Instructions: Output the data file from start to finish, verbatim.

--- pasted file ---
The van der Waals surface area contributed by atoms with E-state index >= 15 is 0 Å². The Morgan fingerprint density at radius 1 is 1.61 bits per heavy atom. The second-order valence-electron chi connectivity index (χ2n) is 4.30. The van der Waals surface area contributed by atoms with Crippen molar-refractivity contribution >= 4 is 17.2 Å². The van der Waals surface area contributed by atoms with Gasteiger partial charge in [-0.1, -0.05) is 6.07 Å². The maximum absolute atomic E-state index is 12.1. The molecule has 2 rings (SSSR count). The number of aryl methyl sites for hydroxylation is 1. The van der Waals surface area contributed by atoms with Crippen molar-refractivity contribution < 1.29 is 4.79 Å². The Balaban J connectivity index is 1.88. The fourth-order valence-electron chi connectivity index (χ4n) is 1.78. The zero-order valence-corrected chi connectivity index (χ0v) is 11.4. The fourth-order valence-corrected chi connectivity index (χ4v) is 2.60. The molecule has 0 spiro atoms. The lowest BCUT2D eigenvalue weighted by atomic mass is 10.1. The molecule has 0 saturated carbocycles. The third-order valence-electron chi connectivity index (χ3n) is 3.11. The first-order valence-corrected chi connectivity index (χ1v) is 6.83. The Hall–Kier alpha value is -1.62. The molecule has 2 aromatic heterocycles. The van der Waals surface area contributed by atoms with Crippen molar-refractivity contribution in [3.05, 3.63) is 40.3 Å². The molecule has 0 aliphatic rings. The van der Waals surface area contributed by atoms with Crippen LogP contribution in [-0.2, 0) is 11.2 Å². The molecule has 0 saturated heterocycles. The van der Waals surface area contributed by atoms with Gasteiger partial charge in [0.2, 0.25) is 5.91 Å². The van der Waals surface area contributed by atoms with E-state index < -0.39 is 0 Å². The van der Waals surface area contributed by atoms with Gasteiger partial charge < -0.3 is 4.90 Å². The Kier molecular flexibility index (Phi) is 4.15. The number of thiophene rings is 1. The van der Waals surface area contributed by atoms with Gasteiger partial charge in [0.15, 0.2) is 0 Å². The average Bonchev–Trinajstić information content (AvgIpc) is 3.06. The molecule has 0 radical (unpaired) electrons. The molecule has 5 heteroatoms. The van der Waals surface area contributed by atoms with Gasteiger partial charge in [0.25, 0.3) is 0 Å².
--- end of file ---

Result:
The van der Waals surface area contributed by atoms with E-state index >= 15 is 0 Å². The Morgan fingerprint density at radius 1 is 1.61 bits per heavy atom. The second-order valence-electron chi connectivity index (χ2n) is 4.30. The van der Waals surface area contributed by atoms with Crippen molar-refractivity contribution >= 4 is 17.2 Å². The van der Waals surface area contributed by atoms with Gasteiger partial charge in [-0.1, -0.05) is 6.07 Å². The maximum absolute atomic E-state index is 12.1. The molecule has 2 rings (SSSR count). The number of aryl methyl sites for hydroxylation is 1. The van der Waals surface area contributed by atoms with Crippen molar-refractivity contribution < 1.29 is 4.79 Å². The Balaban J connectivity index is 1.88. The fourth-order valence-electron chi connectivity index (χ4n) is 1.78. The zero-order valence-corrected chi connectivity index (χ0v) is 11.4. The fourth-order valence-corrected chi connectivity index (χ4v) is 2.60. The molecule has 0 spiro atoms. The lowest BCUT2D eigenvalue weighted by atomic mass is 10.1. The molecule has 0 saturated carbocycles. The third-order valence-electron chi connectivity index (χ3n) is 3.11. The first-order valence-corrected chi connectivity index (χ1v) is 6.83. The Hall–Kier alpha value is -1.62. The molecule has 2 aromatic heterocycles. The van der Waals surface area contributed by atoms with Crippen molar-refractivity contribution in [3.05, 3.63) is 40.3 Å². The molecule has 0 aliphatic rings. The van der Waals surface area contributed by atoms with Crippen LogP contribution in [-0.2, 0) is 11.2 Å². The molecule has 0 saturated heterocycles. The van der Waals surface area contributed by atoms with Gasteiger partial charge in [0.2, 0.25) is 5.91 Å². The van der Waals surface area contributed by atoms with E-state index < -0.39 is 0 Å². The van der Waals surface area contributed by atoms with Gasteiger partial charge < -0.3 is 4.90 Å². The Kier molecular flexibility index (Phi) is 4.15. The number of thiophene rings is 1. The van der Waals surface area contributed by atoms with Gasteiger partial charge in [0.15, 0.2) is 0 Å². The average Bonchev–Trinajstić information content (AvgIpc) is 3.06. The molecule has 0 radical (unpaired) electrons. The molecule has 5 heteroatoms. The van der Waals surface area contributed by atoms with Gasteiger partial charge in [0.25, 0.3) is 0 Å².